From its launch in 1950 to its demise in 1967, the Alvis Three Litre enjoyed a deserved reputation for effortless performance, exceptional surefootedness and stability, a high degree of driver friendliness, and irreproachable quality of construction. It was considered a rather exclusive car, coming as it did from a maker whose products always had a certain individuality. In addition, there remained through successive models something reassuringly traditional about its styling in both saloon and drophead forms; while never outdated, it displayed a timeless, discreet dignity unmoved by the more frivolous vagaries of fashion. All the while, in the background but ready to serve when called upon, was the Alvis works, whose concern for its cars and their owners was exemplary.
Throughout production, the Three Litre was based on the same chassis and was powered by the same engine. This was a handsome and efficient short-stroke six-cylinder, conceived in order to provide the driver with ample power over a very wide rev range. Starting with an output of 83bhp in the early TA21, this robust unit was progressively developed to supply 150bhp in its final TF21 form while retaining the turbine smoothness, reliability and lack of temperament that it had become celebrated for. It was perfectly matched to its chassis and running gear, and those who have driven a Three Litre at speed will find the dynamic qualities of the contemporary rivals from Bentley or Jaguar rather less likeable.
This book opens with an exposition of the background that led to the companys introduction of the Three Litre in 1950. Then comes a detailed technical analysis of the TA21, covering all aspects of the chassis, running gear, engine and transmission. This sets the scene for the chapters which follow, on the short-lived TB21 sports tourer, the TC21 and the uprated TC21/100, the Graber-inspired TC108G, the outstandingly handsome TD21 Series I and II, the TE21 and the TF21.
Each of these receives comprehensive treatment, including differences from previous models, production changes and full chassis number number listings, along with notes on famous owners and screen appearances. The author provides extensive information on the coachbuilders who supplied Three Litre bodies, including Mulliners, Tickford, Graber, Willowbrook and Park Ward, and there are chapters devoted to the Alvis-powered Healey G Series sports car, the aborted Issigonis-designed Alvis TA350, and the ownership and use of Alvis Three Litre models today.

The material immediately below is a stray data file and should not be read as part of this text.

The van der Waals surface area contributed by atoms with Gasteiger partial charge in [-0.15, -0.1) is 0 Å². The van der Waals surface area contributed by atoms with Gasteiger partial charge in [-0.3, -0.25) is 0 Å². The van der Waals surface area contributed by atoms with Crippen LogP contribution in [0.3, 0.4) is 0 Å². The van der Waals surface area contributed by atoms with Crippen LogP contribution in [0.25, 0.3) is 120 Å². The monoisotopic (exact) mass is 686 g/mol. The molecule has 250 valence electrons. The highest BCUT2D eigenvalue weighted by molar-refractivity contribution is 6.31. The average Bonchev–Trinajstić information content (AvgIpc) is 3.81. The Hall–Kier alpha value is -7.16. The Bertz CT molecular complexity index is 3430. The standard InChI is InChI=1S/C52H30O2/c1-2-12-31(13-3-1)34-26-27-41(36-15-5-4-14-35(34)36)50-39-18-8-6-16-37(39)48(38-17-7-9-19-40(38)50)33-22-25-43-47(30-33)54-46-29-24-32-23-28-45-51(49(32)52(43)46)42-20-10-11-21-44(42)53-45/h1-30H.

Five outstanding examples of the cars have been specially photographed for this book and are featured in some 70 colour shots. There are also more than 140 black-and-white illustrations drawn from archives as well as from Alvis sales and publicity material. Devoted exclusively to the Three Litre, this book offers an in-depth examination of these excellent cars to provide a store of information for the many owners who care passionately about them, and serve as a tribute to the men who made them.
Born in Wigan in 1939, David Culshaw was educated initially at Wigan Grammar School. His teachers suggested he send his postwar car production notes to a publisher, and so, when only 19 years of age, his manuscript was taken up by Temple Press Ltd, publishers of The Motor. Practical automotive skills were honed by an uncle who had worked at Leyland Motors and Daimler. Education continued at Loughborough University, after which a commission arose from Walter Parrish International Ltd for a definitive history of the British Motor Industry from 1895 to date. Written with Peter Horrobin, the result was published in 1974 by McMillan in the UK and Morrow in the USA. It was reissued by Veloce in 1997, and remains a standard work of reference. David’s obsession with the Alvis marque from the age of 15 led to the publication of a series of 16 booklets on the different models, and later, a definitive work on the postwar Three-Litre ranges. For many years he has been granted exclusive access to Alvis Company Records, which has contributed in no small way to the accuracy of the tables and the veracity of the text in his latest book, Alvis Society – A Century of Drivers.